An earlier joint study by US Departments of Agriculture and Energy concluded the nation has enough biomass resources to satisfy a third of US petroleum needs if cellulosic technologies and resources are employed. A separate study by petroleum industry analysts at Simmons & Co. International Inc., Houston, concluded that cellulosic ethanol has the best growth potential for the biofuel market although US production currently is uneconomic.
Meanwhile, Tillerson said, "Driven by growing prosperity in the developing world, global energy demand is projected to be close to 40% higher in the year 2030 than it was last year, reaching close to 325 million b/d on an oil equivalent basis."
The International Energy Agency in Paris has estimated a total investment of more than $8 trillion in the oil and gas sectors will be necessary over that period. "A large portion of these investments will be required to develop new supplies to simply replace ongoing declines in existing volumes. The rest will be needed for additional supplies to meet the increase in demand," Tillerson said.
"The ability to meet energy demand today and for the future lies in policies that allow companies to search for, develop, and produce available resources wherever they may be, and to encourage further industry innovation to do so in the most efficient and effective manner," he said. Moreover, Tillerson said, "The path to energy security does not lie in attempting to insulate domestic economies from the influences of the global marketplace. Instead it lies in open international trade, competitive markets, diversity of supply, and the strengthening of partnerships between producing and consuming nations. To achieve energy security is to achieve collective security among diverse economies and cultures on a global scale."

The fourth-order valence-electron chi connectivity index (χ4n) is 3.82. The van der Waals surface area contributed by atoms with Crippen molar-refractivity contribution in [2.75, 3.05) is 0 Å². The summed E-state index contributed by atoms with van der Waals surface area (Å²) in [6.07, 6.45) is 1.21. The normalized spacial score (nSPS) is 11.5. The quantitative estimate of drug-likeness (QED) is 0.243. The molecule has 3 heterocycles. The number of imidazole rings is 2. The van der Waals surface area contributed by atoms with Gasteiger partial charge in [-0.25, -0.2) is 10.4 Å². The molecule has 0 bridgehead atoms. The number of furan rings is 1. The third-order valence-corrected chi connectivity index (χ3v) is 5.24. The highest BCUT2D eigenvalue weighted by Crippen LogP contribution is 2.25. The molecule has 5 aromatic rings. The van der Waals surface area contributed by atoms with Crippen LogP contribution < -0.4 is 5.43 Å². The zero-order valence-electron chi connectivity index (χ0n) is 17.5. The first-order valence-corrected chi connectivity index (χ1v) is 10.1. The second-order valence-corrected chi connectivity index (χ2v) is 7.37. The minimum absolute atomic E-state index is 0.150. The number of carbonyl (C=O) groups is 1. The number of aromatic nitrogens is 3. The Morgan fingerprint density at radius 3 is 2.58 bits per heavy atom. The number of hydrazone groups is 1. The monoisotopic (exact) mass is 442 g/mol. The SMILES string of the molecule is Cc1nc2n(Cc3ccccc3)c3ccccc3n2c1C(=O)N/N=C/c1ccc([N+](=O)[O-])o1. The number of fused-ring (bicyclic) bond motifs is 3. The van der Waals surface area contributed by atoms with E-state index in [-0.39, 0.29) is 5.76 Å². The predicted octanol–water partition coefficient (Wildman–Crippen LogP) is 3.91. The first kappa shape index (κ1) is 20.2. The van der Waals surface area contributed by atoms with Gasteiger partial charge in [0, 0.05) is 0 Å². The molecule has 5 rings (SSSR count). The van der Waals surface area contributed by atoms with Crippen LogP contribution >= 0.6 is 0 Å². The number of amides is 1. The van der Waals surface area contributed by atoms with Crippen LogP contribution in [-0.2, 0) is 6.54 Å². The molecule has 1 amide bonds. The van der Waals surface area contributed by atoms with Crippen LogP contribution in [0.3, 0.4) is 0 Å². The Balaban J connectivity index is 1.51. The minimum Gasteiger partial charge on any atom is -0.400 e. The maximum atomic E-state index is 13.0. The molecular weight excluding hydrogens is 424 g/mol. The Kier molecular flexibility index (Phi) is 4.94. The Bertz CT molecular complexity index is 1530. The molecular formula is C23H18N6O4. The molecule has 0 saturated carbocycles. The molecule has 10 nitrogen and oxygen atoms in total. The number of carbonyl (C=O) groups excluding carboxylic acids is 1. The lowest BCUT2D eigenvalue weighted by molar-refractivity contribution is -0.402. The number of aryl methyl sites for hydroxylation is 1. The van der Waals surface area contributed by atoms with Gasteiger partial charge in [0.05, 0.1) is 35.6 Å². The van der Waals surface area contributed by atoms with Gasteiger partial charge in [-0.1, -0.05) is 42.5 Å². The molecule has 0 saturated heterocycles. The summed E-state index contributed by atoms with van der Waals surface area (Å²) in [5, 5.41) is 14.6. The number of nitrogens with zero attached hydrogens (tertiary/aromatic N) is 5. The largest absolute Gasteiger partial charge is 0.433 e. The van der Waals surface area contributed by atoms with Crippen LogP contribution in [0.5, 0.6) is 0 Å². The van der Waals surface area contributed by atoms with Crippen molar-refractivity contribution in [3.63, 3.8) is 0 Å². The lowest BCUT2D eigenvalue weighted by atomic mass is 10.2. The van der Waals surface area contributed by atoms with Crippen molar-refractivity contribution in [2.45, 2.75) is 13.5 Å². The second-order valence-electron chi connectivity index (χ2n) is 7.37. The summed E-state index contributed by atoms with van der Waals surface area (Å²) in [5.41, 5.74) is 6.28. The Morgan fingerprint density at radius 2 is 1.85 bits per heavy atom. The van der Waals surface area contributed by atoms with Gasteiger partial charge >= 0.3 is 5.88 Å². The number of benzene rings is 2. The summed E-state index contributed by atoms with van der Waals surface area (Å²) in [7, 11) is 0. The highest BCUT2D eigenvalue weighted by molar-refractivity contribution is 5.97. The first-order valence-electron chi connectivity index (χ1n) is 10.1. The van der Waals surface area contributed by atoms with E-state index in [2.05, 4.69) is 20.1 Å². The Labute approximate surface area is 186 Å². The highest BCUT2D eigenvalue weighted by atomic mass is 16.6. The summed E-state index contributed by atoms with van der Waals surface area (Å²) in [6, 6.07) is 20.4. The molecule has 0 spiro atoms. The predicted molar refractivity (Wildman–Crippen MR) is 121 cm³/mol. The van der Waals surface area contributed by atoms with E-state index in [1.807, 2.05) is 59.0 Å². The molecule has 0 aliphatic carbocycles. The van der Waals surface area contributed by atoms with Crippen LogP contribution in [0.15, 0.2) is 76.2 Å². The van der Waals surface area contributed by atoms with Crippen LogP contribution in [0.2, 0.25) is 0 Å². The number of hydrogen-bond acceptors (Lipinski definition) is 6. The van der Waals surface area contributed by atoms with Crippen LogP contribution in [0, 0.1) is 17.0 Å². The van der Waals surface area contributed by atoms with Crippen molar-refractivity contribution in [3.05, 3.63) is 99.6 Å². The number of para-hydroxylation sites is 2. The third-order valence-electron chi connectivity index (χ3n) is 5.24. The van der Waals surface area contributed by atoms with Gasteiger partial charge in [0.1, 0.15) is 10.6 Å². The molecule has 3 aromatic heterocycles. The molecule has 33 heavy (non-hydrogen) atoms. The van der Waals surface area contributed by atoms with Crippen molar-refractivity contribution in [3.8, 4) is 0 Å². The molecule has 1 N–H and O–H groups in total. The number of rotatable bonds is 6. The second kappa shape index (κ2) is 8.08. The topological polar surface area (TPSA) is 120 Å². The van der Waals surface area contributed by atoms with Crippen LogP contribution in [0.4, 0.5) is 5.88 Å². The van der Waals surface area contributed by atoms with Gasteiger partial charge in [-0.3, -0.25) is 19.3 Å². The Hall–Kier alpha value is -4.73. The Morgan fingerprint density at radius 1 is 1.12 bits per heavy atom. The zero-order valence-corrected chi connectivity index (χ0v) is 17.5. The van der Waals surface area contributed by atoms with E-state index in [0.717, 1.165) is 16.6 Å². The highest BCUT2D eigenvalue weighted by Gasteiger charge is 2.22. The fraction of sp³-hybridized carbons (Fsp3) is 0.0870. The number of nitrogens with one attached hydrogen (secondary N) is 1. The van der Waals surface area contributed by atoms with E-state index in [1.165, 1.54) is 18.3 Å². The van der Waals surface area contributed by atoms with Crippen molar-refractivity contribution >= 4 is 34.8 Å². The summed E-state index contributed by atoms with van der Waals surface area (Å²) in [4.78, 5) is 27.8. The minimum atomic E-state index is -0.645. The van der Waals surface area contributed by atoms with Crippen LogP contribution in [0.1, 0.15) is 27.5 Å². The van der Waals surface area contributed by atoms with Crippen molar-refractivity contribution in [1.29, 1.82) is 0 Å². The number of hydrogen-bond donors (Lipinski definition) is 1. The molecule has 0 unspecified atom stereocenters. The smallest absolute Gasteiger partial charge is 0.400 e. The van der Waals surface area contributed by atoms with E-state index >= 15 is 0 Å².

Reducing greenhouse emissions from fossil fuels that will furnish the bulk of the world's energy for decades to come "is every bit as important" as the development of alternative fuels, Tillerson said. "Steps taken at ExxonMobil, for example, since 1999 to improve energy efficiency at our facilities, resulted in carbon dioxide emissions savings of 11 million tonnes in 2005. That's equivalent to taking 2 million cars off the road," he said.
He noted that ExxonMobil and other firms collectively contributed $225 million to Stanford University for scientific research into technology breakthroughs to reduce fuel emissions even lower.
"We know our climate is changing, the average temperature of the earth is rising, and greenhouse gas emissions are increasing. We also know that climate remains an extraordinarily complex area of study. While our understanding of the science continues to evolve and improve, there is still much that we do not know and cannot fully recognize in efforts to model and predict future climate system behavior," Tillerson said.
Therefore, he said, "It is prudent to develop and implement sensible strategies that address these risks while not reducing our ability to progress other global priorities such as economic development, poverty eradication, and public health."
Tillerson said, "Specific policy tools should be assessed for their likely effectiveness, scale, and costs, as well as their implications for economic growth and quality of life. In that regard, rigorous and informed debate—debate that takes into account the essential role played by energy in advancing social and economic progress—will best support thoughtful policymaking."
Just as technology has driven the successful progress of the oil and gas industry, Tillerson said, "I am confident that future technology advances will both expand our understanding of the climate system and enable an effective response."